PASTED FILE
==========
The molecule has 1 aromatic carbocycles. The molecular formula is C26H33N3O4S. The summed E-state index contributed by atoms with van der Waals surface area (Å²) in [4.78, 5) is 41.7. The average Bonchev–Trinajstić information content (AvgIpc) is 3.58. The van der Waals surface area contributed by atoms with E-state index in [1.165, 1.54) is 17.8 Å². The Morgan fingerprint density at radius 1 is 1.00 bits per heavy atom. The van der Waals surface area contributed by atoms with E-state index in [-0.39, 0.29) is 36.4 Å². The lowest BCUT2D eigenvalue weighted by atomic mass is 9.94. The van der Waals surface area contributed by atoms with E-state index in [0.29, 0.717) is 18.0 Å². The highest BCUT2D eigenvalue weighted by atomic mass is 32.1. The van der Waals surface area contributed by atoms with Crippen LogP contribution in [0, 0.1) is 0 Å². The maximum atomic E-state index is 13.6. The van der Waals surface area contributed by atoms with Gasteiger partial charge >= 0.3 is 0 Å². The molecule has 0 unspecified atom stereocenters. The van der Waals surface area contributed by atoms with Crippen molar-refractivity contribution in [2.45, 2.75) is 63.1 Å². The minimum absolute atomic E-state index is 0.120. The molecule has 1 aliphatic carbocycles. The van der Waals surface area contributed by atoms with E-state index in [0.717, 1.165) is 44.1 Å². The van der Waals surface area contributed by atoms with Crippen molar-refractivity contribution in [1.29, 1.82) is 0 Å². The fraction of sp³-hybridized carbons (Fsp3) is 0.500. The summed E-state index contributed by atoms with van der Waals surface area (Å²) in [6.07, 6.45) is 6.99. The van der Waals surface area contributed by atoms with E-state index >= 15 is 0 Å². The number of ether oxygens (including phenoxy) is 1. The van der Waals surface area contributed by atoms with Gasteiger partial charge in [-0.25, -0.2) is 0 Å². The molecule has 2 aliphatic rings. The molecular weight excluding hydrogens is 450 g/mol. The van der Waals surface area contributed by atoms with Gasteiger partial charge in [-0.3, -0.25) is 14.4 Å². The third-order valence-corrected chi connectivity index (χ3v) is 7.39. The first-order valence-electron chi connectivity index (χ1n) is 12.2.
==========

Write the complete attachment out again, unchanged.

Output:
The molecule has 1 aromatic carbocycles. The molecular formula is C26H33N3O4S. The summed E-state index contributed by atoms with van der Waals surface area (Å²) in [4.78, 5) is 41.7. The average Bonchev–Trinajstić information content (AvgIpc) is 3.58. The van der Waals surface area contributed by atoms with E-state index in [1.165, 1.54) is 17.8 Å². The Morgan fingerprint density at radius 1 is 1.00 bits per heavy atom. The van der Waals surface area contributed by atoms with E-state index in [-0.39, 0.29) is 36.4 Å². The lowest BCUT2D eigenvalue weighted by atomic mass is 9.94. The van der Waals surface area contributed by atoms with E-state index in [0.29, 0.717) is 18.0 Å². The highest BCUT2D eigenvalue weighted by atomic mass is 32.1. The van der Waals surface area contributed by atoms with Crippen LogP contribution in [0, 0.1) is 0 Å². The maximum atomic E-state index is 13.6. The van der Waals surface area contributed by atoms with Gasteiger partial charge >= 0.3 is 0 Å². The molecule has 0 unspecified atom stereocenters. The van der Waals surface area contributed by atoms with Crippen molar-refractivity contribution in [2.45, 2.75) is 63.1 Å². The minimum absolute atomic E-state index is 0.120. The molecule has 1 aliphatic carbocycles. The van der Waals surface area contributed by atoms with E-state index in [0.717, 1.165) is 44.1 Å². The van der Waals surface area contributed by atoms with Crippen molar-refractivity contribution in [1.29, 1.82) is 0 Å². The fraction of sp³-hybridized carbons (Fsp3) is 0.500. The summed E-state index contributed by atoms with van der Waals surface area (Å²) in [6.07, 6.45) is 6.99. The van der Waals surface area contributed by atoms with E-state index >= 15 is 0 Å². The number of ether oxygens (including phenoxy) is 1. The van der Waals surface area contributed by atoms with Gasteiger partial charge in [-0.25, -0.2) is 0 Å². The molecule has 2 aliphatic rings. The molecular weight excluding hydrogens is 450 g/mol. The van der Waals surface area contributed by atoms with Gasteiger partial charge in [-0.3, -0.25) is 14.4 Å². The third-order valence-corrected chi connectivity index (χ3v) is 7.39. The first-order valence-electron chi connectivity index (χ1n) is 12.2.